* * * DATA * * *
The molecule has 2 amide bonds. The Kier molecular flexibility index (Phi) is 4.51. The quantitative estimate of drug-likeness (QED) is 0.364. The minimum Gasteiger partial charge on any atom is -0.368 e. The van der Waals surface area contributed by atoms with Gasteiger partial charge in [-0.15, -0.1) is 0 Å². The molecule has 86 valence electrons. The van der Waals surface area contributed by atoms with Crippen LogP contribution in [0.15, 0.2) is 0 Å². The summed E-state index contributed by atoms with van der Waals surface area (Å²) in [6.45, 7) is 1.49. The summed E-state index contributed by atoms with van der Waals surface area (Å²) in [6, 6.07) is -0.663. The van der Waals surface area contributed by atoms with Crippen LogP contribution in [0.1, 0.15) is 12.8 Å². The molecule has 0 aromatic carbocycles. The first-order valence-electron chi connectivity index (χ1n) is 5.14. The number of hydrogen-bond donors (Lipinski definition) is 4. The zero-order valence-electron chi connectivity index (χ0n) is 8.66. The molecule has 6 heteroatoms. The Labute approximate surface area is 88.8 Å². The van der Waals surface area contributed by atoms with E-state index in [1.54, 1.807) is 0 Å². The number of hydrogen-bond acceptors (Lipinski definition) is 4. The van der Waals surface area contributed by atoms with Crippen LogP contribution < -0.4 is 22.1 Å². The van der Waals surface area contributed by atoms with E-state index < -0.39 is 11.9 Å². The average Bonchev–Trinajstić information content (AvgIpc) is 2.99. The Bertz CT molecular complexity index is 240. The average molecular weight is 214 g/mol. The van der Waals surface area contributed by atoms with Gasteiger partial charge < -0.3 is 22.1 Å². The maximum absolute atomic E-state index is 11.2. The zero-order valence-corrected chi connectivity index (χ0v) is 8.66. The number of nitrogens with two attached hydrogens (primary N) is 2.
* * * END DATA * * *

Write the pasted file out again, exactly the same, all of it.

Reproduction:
The molecule has 2 amide bonds. The Kier molecular flexibility index (Phi) is 4.51. The quantitative estimate of drug-likeness (QED) is 0.364. The minimum Gasteiger partial charge on any atom is -0.368 e. The van der Waals surface area contributed by atoms with Gasteiger partial charge in [-0.15, -0.1) is 0 Å². The molecule has 86 valence electrons. The van der Waals surface area contributed by atoms with Crippen LogP contribution in [0.15, 0.2) is 0 Å². The summed E-state index contributed by atoms with van der Waals surface area (Å²) in [6.45, 7) is 1.49. The summed E-state index contributed by atoms with van der Waals surface area (Å²) in [6, 6.07) is -0.663. The van der Waals surface area contributed by atoms with Crippen LogP contribution in [0.1, 0.15) is 12.8 Å². The molecule has 0 aromatic carbocycles. The first-order valence-electron chi connectivity index (χ1n) is 5.14. The number of hydrogen-bond donors (Lipinski definition) is 4. The zero-order valence-electron chi connectivity index (χ0n) is 8.66. The molecule has 6 heteroatoms. The Labute approximate surface area is 88.8 Å². The van der Waals surface area contributed by atoms with E-state index in [1.54, 1.807) is 0 Å². The number of hydrogen-bond acceptors (Lipinski definition) is 4. The van der Waals surface area contributed by atoms with Crippen LogP contribution < -0.4 is 22.1 Å². The van der Waals surface area contributed by atoms with E-state index < -0.39 is 11.9 Å². The average Bonchev–Trinajstić information content (AvgIpc) is 2.99. The Bertz CT molecular complexity index is 240. The average molecular weight is 214 g/mol. The van der Waals surface area contributed by atoms with Gasteiger partial charge < -0.3 is 22.1 Å². The maximum absolute atomic E-state index is 11.2. The zero-order valence-corrected chi connectivity index (χ0v) is 8.66. The number of nitrogens with two attached hydrogens (primary N) is 2.